When one thinks of the vast number of ethnicities and nationalities that were part of the melting pot of Kerala, the Sindhis are probably the last community that comes to mind. Given their traditional sense of enterprise and migrating in search of opportunity, it should hardly surprise anyone that the community found themselves in Calicut in the 19th century.
A few years after the 1857 War of Independence, news spread in the historic city of Multan in southern Punjab (now Pakistan) that there were several opportunities in the Malabar region of Madras Presidency. A pioneering group of Sindhi lenders then embarked on a long journey first overland to Karachi, then by sea to western India and again overland to let them reach Calicut. Nineteenth-century Malabar was less volatile than rural Punjab and Sindh, where disputes over borrowed money and repayment occasionally inflamed communal tensions. The Sindhi entrepreneurs were also armed with the knowledge that they would have the protection of the British Raj. They were also devotees of Jhulelal, whom many believers considered an incarnation of Varuna, the Hindu god of water.
In his book, Calicut Tourist Guide, the city’s most famous guide, K Mohan, wrote that the Sindhis arrived in Calicut before the railways. “It was reported that they came after crossing the Beypore (Chaliyar) river up to which the railway line extended until 1861,” according to Mohan.
The first group of settlers consisted of only men, but soon the community began to bring their wives and start families in Calicut. Although they all practiced the same profession, they formed a close-knit community. The Moneylenders lived in houses on Silk Street, using part of their house as an office. They also built the Sindhi Darbar, a community temple which survives to this day.
Loans to traders and exporters
In the late 19th and early 20th centuries, Calicut was an important port from which spices, tea, and timber were exported. It attracted migrants from all over India who sought to make a fortune from the demand for Kerala products in the West.
The local Sindhi community was at the forefront of providing loans to these traders and merchants. They seemed to be immensely successful in the booming city during this time. In his book, Mohan wrote that very few traders failed to repay their loans. “Those who defaulted were not taken to court, but were settled out of court,” according to Mohan. Loans were granted by a Sindhi lender only after consultation with other members of the community.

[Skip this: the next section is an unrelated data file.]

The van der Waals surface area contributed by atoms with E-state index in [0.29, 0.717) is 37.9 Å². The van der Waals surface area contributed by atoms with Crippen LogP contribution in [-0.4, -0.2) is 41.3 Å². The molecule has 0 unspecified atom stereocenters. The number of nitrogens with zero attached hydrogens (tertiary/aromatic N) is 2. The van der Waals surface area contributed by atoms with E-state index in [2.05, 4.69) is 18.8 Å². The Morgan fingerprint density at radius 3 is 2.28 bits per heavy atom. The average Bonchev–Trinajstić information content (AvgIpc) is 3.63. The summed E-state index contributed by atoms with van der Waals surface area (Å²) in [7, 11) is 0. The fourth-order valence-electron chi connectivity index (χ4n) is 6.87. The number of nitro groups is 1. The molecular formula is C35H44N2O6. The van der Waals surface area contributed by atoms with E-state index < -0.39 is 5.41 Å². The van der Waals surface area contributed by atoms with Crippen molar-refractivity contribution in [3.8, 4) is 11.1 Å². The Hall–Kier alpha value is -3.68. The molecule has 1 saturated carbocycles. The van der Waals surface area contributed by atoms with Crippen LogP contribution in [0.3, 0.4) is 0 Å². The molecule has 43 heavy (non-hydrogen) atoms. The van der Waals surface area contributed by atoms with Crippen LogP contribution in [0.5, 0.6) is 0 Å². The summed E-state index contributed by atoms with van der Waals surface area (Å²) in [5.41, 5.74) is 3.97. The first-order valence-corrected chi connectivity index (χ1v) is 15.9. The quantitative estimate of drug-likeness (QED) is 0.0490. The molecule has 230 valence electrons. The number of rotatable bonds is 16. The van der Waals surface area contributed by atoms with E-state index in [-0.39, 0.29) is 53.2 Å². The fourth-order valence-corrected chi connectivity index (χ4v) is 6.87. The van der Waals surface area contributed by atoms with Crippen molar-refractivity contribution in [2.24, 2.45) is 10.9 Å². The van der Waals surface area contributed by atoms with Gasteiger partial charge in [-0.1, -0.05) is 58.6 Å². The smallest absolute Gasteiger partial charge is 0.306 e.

It was a daily practice for members of the community to meet in the evenings and discuss the day’s business. “They really knew the pulse of people and the money market,” Mohan wrote.
Although members of the community became fluent speakers of Malayalam and were well integrated into the wider society, they did not intermarry with Keralites or other townspeople. Sindhis have also managed to preserve their language, religious and cultural customs, celebrating festivals with enthusiasm and inviting members of other communities to participate.
Numbering a few hundred at its peak in the 1930s, Calicut’s Sindhi community began to decline in the 1950s. They blamed a combination of union politics and harassment of shopkeepers by overzealous bureaucrats for the economic decline of the city. After Indian independence, the community had no “home state” to migrate to as Multan went to West Punjab and the whole state of Sindh became part of Pakistan at the time of the division of the country. Some families moved to Mangalore, while others settled closer to Bombay. A few even went to Cochin, which had a small community of Sindhis who came to the city after the partition of India.
Currently, Calicut has about 10 Sindhi families. The Sindhi Darbar remains the main center for community activities such as the celebration of festivals such as Cheti Chand. Members of the wider Sindhi community in Kerala set up a Facebook account page in 2011 but unfortunately it has not been updated for 10 years.
Given Calicut’s mix of ethnicities, it is difficult to distinguish light-skinned Sindhis from others in the traditional city center. Even their Malayalam has the distinct accent that is a trademark of this region. Those familiar with the Sindhi language would probably be able to make out their accent and Saraiki word usage, things that have survived their long journey from southwest Punjab to the Kerala coast.
(Ajay Kamalakaran is a freelance writer and journalist, primarily based in Mumbai)